The new textbooks have undergone drastic changes this time. Due to rationalisation in syllabi, many chapters in the textbooks have been deleted and several changes made in chapters. For the first time, NCERT has introduced quick response (QR) codes in all its textbooks that will enable students to access related course material online. But due to slow printing, NCERT is now distributing old textbooks with old syllabi in the market to fill the gap, say sources. The distribution of old textbooks will compound the problem as students of the same class will study with different textbooks, resulting in confusion.

TOI has been trying to contact senior NCERT officials, including director Hrushikesh Senapaty, the council secretary and publication division head, since April 16, but no response came from any official till the time of filing this report. After visiting several book stores, including NCERT’s own sales counters in its headoffice, TOI had asked eight specific questions about printing and distribution to NCERT officials but no response came from them. While Class X and XII students bear the maximum brunt due to nonavailability of textbooks, the situation is equally grim in other senior classes.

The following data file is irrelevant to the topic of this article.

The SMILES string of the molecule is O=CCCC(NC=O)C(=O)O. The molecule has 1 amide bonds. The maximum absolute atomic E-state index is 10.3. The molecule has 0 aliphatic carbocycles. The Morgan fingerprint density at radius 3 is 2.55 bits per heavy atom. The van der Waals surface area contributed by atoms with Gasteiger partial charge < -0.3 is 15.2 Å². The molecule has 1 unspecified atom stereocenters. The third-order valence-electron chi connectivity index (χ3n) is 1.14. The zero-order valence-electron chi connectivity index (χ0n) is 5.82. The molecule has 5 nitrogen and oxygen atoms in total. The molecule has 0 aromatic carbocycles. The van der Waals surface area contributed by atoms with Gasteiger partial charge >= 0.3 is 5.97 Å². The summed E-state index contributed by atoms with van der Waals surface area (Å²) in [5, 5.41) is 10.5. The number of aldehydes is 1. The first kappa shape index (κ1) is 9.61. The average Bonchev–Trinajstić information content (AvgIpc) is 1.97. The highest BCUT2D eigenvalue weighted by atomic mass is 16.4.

Based on documents accessed by TOI, of the 238 titles, NCERT has failed to make available even a single copy of 103 textbooks across classes till the first week of this month. The situation is worse for Hindi and Urdu medium textbooks.

Arjun Dev, a historian, said he has been getting distress calls from acquaintances regarding non-availability of textbooks. Dev said, “This is absurd. On one hand, the government is pushing for NCERT books, on the other, the council has not made these books available to students. Schools should ask the CBSE to ensure distribution of NCERT textbooks without any further delay.”